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Mandatory sentences opposed by Breyer

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BOSTON (AP) — Mandatory minimum sentences passed by Congress are "bad policy" because they are unfair in some cases, Supreme Court Justice Stephen Breyer said Sunday.

Breyer, who was a member of the U.S. Sentencing Commission in the 1980s, said there must be flexibility in sentencing to make room for exceptional cases.

In a speech to about 550 people at the John F. Kennedy Library and Museum, Breyer said Congress had passed statutes with "no room for flexibility on the downside."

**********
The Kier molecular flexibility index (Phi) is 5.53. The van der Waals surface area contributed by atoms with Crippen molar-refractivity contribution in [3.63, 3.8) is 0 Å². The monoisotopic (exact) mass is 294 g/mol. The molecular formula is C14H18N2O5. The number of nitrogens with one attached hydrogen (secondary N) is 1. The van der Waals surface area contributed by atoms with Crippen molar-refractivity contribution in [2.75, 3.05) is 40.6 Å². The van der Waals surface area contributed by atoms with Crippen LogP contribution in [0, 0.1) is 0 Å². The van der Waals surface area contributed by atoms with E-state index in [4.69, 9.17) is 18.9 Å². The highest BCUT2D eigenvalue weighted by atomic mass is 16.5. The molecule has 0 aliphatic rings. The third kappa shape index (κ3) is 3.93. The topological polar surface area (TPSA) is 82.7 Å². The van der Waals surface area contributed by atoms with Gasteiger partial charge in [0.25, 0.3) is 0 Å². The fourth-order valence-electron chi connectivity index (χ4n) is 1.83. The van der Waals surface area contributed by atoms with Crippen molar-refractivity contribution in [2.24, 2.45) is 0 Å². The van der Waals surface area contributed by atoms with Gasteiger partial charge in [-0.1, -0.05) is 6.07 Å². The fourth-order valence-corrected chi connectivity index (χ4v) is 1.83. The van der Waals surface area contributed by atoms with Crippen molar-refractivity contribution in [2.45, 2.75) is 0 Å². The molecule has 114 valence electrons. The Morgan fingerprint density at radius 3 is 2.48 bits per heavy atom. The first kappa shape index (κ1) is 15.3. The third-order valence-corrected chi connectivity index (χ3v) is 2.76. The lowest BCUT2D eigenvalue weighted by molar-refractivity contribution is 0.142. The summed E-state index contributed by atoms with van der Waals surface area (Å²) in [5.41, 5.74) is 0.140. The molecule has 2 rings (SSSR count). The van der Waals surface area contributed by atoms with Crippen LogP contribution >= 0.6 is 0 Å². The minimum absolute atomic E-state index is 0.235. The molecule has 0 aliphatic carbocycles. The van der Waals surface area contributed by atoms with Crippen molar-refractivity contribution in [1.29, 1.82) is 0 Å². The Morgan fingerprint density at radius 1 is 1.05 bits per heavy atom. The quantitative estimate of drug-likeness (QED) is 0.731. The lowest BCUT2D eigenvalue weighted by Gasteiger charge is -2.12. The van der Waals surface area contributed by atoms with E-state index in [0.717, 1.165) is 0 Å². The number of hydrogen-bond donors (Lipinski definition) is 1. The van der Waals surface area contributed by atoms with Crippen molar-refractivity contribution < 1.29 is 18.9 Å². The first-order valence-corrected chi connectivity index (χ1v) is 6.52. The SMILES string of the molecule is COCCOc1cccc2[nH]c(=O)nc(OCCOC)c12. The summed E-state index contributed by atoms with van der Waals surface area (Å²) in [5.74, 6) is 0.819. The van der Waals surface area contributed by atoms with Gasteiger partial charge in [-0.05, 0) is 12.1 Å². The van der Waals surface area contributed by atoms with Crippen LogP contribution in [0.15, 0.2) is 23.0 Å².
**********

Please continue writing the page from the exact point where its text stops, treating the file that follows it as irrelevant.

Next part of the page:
"That is not a helpful thing to do," he said. "It's not going to advance the cause of law enforcement in my opinion, and it's going to set back the cause of fairness in sentencing."

Last month, Justice Anthony Kennedy told the annual meeting of the American Bar Association he favored scrapping the practice of setting mandatory minimum sentences for some federal crimes, saying that the sentences were sometimes unjust.

Breyer said that Kennedy, Chief Justice William Rehnquist and "others on our court" shared his views on mandatory minimums.

Federal sentencing guidelines provide judges a range of possible punishments for most crimes. The system also allows judges to depart from the guidelines, imposing either tougher or more lenient sentences in special cases.

During the talk, which was moderated by National Public Radio's Nina Totenberg, Breyer also talked about the Bush v. Gore Supreme Court decision that essentially called the deadlocked presidential election for George W. Bush.

"I was very disappointed and I'm often disappointed," he said, pointing out that he was among the dissenters in a 5-4 decision.